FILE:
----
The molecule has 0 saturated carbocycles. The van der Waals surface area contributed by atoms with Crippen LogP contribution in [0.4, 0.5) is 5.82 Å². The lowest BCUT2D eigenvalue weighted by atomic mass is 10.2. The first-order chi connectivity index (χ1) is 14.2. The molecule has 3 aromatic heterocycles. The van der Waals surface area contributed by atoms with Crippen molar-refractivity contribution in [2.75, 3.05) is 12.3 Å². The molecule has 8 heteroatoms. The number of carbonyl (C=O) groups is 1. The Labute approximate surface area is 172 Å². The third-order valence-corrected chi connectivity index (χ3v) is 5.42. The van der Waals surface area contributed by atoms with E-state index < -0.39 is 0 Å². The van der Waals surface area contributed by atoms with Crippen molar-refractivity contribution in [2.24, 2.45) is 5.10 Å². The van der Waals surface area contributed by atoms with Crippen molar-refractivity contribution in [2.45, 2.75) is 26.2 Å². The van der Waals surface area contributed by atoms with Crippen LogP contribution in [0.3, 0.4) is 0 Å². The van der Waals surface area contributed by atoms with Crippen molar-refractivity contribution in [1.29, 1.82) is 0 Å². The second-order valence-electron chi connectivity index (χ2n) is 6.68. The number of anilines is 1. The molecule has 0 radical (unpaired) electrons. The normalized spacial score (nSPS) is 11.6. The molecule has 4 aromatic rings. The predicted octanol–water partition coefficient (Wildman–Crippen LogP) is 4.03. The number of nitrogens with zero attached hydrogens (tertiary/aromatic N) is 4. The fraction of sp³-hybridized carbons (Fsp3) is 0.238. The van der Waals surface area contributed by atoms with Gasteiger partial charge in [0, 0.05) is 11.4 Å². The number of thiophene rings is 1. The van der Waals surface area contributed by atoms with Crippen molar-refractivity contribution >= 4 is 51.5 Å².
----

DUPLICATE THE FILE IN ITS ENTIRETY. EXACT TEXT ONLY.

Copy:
The molecule has 0 saturated carbocycles. The van der Waals surface area contributed by atoms with Crippen LogP contribution in [0.4, 0.5) is 5.82 Å². The lowest BCUT2D eigenvalue weighted by atomic mass is 10.2. The first-order chi connectivity index (χ1) is 14.2. The molecule has 3 aromatic heterocycles. The van der Waals surface area contributed by atoms with Crippen molar-refractivity contribution in [2.75, 3.05) is 12.3 Å². The molecule has 8 heteroatoms. The number of carbonyl (C=O) groups is 1. The Labute approximate surface area is 172 Å². The third-order valence-corrected chi connectivity index (χ3v) is 5.42. The van der Waals surface area contributed by atoms with E-state index < -0.39 is 0 Å². The van der Waals surface area contributed by atoms with Crippen molar-refractivity contribution in [2.24, 2.45) is 5.10 Å². The van der Waals surface area contributed by atoms with Crippen molar-refractivity contribution in [2.45, 2.75) is 26.2 Å². The van der Waals surface area contributed by atoms with Crippen LogP contribution in [0.3, 0.4) is 0 Å². The van der Waals surface area contributed by atoms with Crippen molar-refractivity contribution in [1.29, 1.82) is 0 Å². The second-order valence-electron chi connectivity index (χ2n) is 6.68. The number of anilines is 1. The molecule has 0 radical (unpaired) electrons. The normalized spacial score (nSPS) is 11.6. The molecule has 4 aromatic rings. The predicted octanol–water partition coefficient (Wildman–Crippen LogP) is 4.03. The number of nitrogens with zero attached hydrogens (tertiary/aromatic N) is 4. The fraction of sp³-hybridized carbons (Fsp3) is 0.238. The van der Waals surface area contributed by atoms with Gasteiger partial charge in [0, 0.05) is 11.4 Å². The number of thiophene rings is 1. The van der Waals surface area contributed by atoms with Crippen molar-refractivity contribution >= 4 is 51.5 Å².